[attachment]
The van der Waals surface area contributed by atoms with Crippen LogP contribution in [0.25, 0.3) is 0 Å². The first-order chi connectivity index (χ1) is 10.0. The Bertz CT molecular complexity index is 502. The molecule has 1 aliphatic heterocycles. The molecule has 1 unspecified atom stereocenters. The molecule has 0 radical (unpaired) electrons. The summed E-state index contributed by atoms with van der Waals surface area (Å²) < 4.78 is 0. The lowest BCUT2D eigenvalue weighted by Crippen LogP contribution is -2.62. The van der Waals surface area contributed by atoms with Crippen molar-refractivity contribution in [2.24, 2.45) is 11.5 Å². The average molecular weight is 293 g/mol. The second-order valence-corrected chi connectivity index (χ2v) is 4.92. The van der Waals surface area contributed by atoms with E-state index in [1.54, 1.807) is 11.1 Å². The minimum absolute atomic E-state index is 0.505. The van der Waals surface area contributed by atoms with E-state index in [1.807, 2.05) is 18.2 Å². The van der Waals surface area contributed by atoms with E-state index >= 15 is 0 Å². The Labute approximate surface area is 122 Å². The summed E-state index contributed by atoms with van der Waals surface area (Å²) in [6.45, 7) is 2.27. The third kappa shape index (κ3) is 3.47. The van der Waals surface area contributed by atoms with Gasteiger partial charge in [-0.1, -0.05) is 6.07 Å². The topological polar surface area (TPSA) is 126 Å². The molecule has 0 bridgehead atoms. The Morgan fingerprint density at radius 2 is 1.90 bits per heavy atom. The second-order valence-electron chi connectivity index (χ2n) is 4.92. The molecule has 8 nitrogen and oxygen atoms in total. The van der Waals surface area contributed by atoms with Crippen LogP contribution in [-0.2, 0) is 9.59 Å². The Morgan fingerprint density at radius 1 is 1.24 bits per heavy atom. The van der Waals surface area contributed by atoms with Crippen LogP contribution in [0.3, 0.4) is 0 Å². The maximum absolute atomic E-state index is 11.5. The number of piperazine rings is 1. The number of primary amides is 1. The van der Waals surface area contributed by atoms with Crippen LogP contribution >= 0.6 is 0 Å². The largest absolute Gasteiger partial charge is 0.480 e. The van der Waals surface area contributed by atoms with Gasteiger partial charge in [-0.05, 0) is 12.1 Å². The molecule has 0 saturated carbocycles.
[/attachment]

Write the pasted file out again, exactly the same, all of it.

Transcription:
The van der Waals surface area contributed by atoms with Crippen LogP contribution in [0.25, 0.3) is 0 Å². The first-order chi connectivity index (χ1) is 10.0. The Bertz CT molecular complexity index is 502. The molecule has 1 aliphatic heterocycles. The molecule has 1 unspecified atom stereocenters. The molecule has 0 radical (unpaired) electrons. The summed E-state index contributed by atoms with van der Waals surface area (Å²) < 4.78 is 0. The lowest BCUT2D eigenvalue weighted by Crippen LogP contribution is -2.62. The van der Waals surface area contributed by atoms with Crippen molar-refractivity contribution in [2.24, 2.45) is 11.5 Å². The average molecular weight is 293 g/mol. The second-order valence-corrected chi connectivity index (χ2v) is 4.92. The van der Waals surface area contributed by atoms with E-state index in [1.54, 1.807) is 11.1 Å². The minimum absolute atomic E-state index is 0.505. The van der Waals surface area contributed by atoms with E-state index in [1.807, 2.05) is 18.2 Å². The van der Waals surface area contributed by atoms with E-state index >= 15 is 0 Å². The Labute approximate surface area is 122 Å². The summed E-state index contributed by atoms with van der Waals surface area (Å²) in [6.45, 7) is 2.27. The third kappa shape index (κ3) is 3.47. The van der Waals surface area contributed by atoms with Gasteiger partial charge in [-0.1, -0.05) is 6.07 Å². The topological polar surface area (TPSA) is 126 Å². The molecule has 0 bridgehead atoms. The Morgan fingerprint density at radius 2 is 1.90 bits per heavy atom. The second-order valence-electron chi connectivity index (χ2n) is 4.92. The molecule has 8 nitrogen and oxygen atoms in total. The van der Waals surface area contributed by atoms with Crippen LogP contribution in [-0.2, 0) is 9.59 Å². The Morgan fingerprint density at radius 1 is 1.24 bits per heavy atom. The van der Waals surface area contributed by atoms with Crippen LogP contribution in [0.3, 0.4) is 0 Å². The maximum absolute atomic E-state index is 11.5. The number of piperazine rings is 1. The number of primary amides is 1. The van der Waals surface area contributed by atoms with Crippen LogP contribution >= 0.6 is 0 Å². The largest absolute Gasteiger partial charge is 0.480 e. The van der Waals surface area contributed by atoms with Gasteiger partial charge in [-0.05, 0) is 12.1 Å². The molecule has 0 saturated carbocycles.